Kratos Defense & Security Solutions, Inc. (KTOS 2.33%) is a relative pip-squeak in the defense space, with a market cap of just $1.1 billion. That, however, could be a blessing, as it allows the company to shift gears at a more rapid pace than larger peers like $90 billion-market-cap Lockheed Martin or $60 billion-market-cap General Dynamics. In fact, the ability of Kratos to shift from its older business to the hot unmanned drone space is going to be the big determinant of whether or not it is a millionaire-maker stock. Here's a quick rundown of what you need to know.

The breakdown

Kratos describes itself as a "mid-tier government contractor."  It lists focus areas of "unmanned systems, satellite communications, microwave electronics, cyber security/warfare, missile defense and combat systems." Notice that unmanned systems, effectively its drone business, is listed first. 

A Kratos drone launching

A Kratos drone taking off.  Image source: Kratos Defense & Security Solutions, Inc.  

That makes complete sense, given that this is the division of the company that investors are most excited about. And it's the one that will determine whether or not Kratos can live up to the investor expectations that led to a near-doubling of the stock price over the past three years. The only problem is that the unmanned systems division only accounts for around 20% of revenue and 1% of operating income today. The other pieces of the business are much larger, overall, and far more profitable.   

That said, revenue in the unmanned division grew nearly 80% year over year in the first quarter. And this segment of Kratos went from an operating loss to an operating profit, albeit a tiny one. It looks like the drone business is at a key inflection point that hints at material business growth down the line if Kratos can keep executing at a high level in this segment of its operations.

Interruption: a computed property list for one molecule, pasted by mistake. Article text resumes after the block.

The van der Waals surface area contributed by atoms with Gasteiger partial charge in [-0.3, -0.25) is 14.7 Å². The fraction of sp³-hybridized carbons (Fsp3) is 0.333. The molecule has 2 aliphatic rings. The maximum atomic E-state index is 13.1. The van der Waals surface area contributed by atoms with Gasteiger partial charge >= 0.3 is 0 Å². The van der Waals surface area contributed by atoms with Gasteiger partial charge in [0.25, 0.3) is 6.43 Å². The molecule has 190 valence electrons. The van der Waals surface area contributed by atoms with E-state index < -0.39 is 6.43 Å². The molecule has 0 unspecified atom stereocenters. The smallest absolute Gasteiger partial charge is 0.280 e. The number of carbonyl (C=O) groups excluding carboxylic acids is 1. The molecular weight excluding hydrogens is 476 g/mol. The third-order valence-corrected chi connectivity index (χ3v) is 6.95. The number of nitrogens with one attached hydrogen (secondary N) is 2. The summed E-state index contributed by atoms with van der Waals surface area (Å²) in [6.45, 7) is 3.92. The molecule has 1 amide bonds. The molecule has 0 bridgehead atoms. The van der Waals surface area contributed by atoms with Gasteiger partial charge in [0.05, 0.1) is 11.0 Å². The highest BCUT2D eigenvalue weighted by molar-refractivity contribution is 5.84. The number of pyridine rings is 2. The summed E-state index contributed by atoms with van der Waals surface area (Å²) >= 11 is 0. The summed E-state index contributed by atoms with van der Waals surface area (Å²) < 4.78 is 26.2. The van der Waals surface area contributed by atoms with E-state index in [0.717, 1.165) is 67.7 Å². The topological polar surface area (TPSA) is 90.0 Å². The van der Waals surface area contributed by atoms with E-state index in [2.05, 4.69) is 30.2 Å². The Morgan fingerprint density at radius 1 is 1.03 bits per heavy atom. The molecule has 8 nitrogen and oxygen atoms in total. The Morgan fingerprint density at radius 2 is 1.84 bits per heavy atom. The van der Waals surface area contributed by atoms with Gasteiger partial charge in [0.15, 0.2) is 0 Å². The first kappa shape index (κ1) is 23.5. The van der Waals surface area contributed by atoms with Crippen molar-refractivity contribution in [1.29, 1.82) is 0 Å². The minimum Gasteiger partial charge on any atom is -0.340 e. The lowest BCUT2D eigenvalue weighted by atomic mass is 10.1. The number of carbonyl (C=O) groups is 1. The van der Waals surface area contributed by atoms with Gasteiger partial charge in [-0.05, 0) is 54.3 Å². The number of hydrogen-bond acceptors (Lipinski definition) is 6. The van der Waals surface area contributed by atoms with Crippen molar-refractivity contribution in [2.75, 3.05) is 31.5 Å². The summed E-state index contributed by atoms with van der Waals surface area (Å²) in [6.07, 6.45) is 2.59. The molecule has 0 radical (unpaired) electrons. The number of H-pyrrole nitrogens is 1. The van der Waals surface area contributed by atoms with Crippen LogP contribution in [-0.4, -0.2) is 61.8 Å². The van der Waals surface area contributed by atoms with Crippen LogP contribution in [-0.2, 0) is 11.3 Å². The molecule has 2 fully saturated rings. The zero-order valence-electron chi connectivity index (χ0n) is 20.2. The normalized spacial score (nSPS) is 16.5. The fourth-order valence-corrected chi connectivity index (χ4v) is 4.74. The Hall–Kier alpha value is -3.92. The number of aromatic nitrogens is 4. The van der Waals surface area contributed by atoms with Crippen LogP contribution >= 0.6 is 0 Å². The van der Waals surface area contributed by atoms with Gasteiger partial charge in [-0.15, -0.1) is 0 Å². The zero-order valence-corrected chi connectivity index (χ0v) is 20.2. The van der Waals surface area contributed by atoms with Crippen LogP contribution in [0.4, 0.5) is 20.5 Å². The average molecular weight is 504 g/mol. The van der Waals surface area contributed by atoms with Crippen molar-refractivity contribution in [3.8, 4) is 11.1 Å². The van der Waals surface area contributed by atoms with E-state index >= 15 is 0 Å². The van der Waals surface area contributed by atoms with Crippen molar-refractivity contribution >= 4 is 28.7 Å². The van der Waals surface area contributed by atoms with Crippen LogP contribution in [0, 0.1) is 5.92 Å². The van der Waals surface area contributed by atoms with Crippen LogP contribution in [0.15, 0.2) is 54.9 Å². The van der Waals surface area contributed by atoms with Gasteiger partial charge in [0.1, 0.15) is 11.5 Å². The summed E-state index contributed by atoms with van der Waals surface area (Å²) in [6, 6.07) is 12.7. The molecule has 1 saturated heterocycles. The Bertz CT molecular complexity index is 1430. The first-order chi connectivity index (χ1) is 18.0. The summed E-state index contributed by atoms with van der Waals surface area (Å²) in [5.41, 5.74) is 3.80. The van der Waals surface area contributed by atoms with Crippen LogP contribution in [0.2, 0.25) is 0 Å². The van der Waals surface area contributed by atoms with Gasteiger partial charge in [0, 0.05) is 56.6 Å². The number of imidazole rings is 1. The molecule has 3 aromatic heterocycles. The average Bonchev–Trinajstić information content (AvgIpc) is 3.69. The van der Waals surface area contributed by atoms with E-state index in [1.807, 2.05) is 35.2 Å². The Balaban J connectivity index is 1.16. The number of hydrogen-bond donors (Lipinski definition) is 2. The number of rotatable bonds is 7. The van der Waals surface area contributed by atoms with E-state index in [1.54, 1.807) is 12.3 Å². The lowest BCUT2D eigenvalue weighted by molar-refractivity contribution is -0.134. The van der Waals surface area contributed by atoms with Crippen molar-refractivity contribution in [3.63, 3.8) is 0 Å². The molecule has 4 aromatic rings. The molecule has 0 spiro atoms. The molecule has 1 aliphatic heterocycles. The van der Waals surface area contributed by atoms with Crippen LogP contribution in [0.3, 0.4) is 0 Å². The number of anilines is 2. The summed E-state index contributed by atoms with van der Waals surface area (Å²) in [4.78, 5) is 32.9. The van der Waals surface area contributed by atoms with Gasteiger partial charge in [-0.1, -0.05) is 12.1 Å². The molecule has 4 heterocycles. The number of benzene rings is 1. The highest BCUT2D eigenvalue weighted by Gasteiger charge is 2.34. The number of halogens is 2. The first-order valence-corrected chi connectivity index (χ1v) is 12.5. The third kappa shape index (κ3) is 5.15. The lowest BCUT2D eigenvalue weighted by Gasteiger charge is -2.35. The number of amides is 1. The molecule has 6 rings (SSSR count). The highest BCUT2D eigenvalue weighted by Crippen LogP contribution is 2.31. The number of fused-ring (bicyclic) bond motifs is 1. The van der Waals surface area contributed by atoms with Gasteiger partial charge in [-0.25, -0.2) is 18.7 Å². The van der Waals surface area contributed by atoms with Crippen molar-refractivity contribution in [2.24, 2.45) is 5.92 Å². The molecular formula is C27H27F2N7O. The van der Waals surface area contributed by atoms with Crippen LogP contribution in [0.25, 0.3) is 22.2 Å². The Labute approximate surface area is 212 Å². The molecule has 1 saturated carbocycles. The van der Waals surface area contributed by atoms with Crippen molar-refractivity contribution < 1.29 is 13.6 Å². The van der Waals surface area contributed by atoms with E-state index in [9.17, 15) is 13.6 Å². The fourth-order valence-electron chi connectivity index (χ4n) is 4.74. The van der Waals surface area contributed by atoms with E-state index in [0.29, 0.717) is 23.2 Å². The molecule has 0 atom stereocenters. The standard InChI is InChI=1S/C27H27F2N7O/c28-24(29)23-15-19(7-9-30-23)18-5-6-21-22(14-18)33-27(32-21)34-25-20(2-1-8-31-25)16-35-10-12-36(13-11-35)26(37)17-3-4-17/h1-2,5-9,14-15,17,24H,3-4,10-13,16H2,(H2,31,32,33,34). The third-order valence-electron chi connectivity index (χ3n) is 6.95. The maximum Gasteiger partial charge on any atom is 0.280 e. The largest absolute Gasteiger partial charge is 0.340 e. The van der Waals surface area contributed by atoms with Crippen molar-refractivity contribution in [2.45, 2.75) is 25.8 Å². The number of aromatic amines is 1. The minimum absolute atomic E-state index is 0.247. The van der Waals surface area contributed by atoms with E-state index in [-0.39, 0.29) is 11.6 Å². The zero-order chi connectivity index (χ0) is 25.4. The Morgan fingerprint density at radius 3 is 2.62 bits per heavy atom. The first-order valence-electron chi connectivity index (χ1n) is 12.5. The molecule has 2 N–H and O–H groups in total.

Some checkpoints

With a relatively small company like Kratos, it's important to take a look at its balance sheet. Financially weak small companies will have a hard time funding their growth initiatives. Kratos gets mixed reviews here. It appears to have a solid financial foundation in place, with long-term debt only making up around a third of its capital structure and a robust current ratio of 2.6. It doesn't appear that funding its investments is a problem when you look at the balance sheet. However, interest expense ate up around 50% of the company's EBITDA in the first quarter. 

KTOS Total Interest Expense (Quarterly) Chart

KTOS Total Interest Expense (Quarterly) data by YCharts.

That's clearly more troubling, though not surprising given the heavy investment in research and development that's taking place (partially funded by debt) as Kratos looks to be a leader in the unmanned drone space. The company, however, reports that its heaviest investment spending days are behind it. That suggests leverage could be less of an issue going forward as past spending leads to higher revenue. Still, investors buying this stock in the hopes that it will be a millionaire maker will need to watch the company's leverage ratios and interest expenses closely.